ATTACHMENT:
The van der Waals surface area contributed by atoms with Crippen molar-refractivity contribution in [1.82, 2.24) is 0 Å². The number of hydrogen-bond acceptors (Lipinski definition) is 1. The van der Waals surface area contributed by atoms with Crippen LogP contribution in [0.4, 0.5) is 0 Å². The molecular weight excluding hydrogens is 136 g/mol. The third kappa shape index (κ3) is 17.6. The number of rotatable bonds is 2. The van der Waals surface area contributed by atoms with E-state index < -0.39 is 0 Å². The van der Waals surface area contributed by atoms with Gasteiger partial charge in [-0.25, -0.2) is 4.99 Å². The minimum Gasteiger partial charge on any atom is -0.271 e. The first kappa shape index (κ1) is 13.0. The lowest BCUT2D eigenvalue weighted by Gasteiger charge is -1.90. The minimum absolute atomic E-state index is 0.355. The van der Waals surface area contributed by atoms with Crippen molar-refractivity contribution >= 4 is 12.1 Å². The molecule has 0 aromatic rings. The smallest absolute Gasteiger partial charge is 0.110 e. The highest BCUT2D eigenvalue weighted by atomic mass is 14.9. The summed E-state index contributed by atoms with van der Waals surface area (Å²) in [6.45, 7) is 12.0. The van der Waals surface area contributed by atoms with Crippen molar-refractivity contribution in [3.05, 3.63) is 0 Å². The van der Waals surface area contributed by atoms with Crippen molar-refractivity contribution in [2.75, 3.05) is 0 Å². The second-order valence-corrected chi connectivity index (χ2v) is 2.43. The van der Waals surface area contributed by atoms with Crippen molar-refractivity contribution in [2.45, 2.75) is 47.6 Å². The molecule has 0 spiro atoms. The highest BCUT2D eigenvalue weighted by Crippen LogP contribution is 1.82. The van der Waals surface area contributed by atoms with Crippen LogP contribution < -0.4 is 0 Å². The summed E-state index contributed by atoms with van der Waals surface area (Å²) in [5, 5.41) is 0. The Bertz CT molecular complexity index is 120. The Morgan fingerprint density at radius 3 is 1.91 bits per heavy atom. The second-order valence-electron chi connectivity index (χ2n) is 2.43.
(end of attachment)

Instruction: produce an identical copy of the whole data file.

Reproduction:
The van der Waals surface area contributed by atoms with Crippen molar-refractivity contribution in [1.82, 2.24) is 0 Å². The number of hydrogen-bond acceptors (Lipinski definition) is 1. The van der Waals surface area contributed by atoms with Crippen LogP contribution in [0.4, 0.5) is 0 Å². The molecular weight excluding hydrogens is 136 g/mol. The third kappa shape index (κ3) is 17.6. The number of rotatable bonds is 2. The van der Waals surface area contributed by atoms with E-state index < -0.39 is 0 Å². The van der Waals surface area contributed by atoms with Gasteiger partial charge in [-0.25, -0.2) is 4.99 Å². The minimum Gasteiger partial charge on any atom is -0.271 e. The first kappa shape index (κ1) is 13.0. The lowest BCUT2D eigenvalue weighted by Gasteiger charge is -1.90. The minimum absolute atomic E-state index is 0.355. The van der Waals surface area contributed by atoms with Crippen molar-refractivity contribution >= 4 is 12.1 Å². The molecule has 0 aromatic rings. The smallest absolute Gasteiger partial charge is 0.110 e. The highest BCUT2D eigenvalue weighted by atomic mass is 14.9. The summed E-state index contributed by atoms with van der Waals surface area (Å²) in [6.45, 7) is 12.0. The van der Waals surface area contributed by atoms with Crippen molar-refractivity contribution in [3.05, 3.63) is 0 Å². The van der Waals surface area contributed by atoms with Crippen molar-refractivity contribution in [2.75, 3.05) is 0 Å². The second-order valence-corrected chi connectivity index (χ2v) is 2.43. The van der Waals surface area contributed by atoms with Crippen molar-refractivity contribution in [2.45, 2.75) is 47.6 Å². The molecule has 0 spiro atoms. The highest BCUT2D eigenvalue weighted by Crippen LogP contribution is 1.82. The van der Waals surface area contributed by atoms with Crippen LogP contribution < -0.4 is 0 Å². The summed E-state index contributed by atoms with van der Waals surface area (Å²) in [5, 5.41) is 0. The Bertz CT molecular complexity index is 120. The Morgan fingerprint density at radius 3 is 1.91 bits per heavy atom. The second-order valence-electron chi connectivity index (χ2n) is 2.43.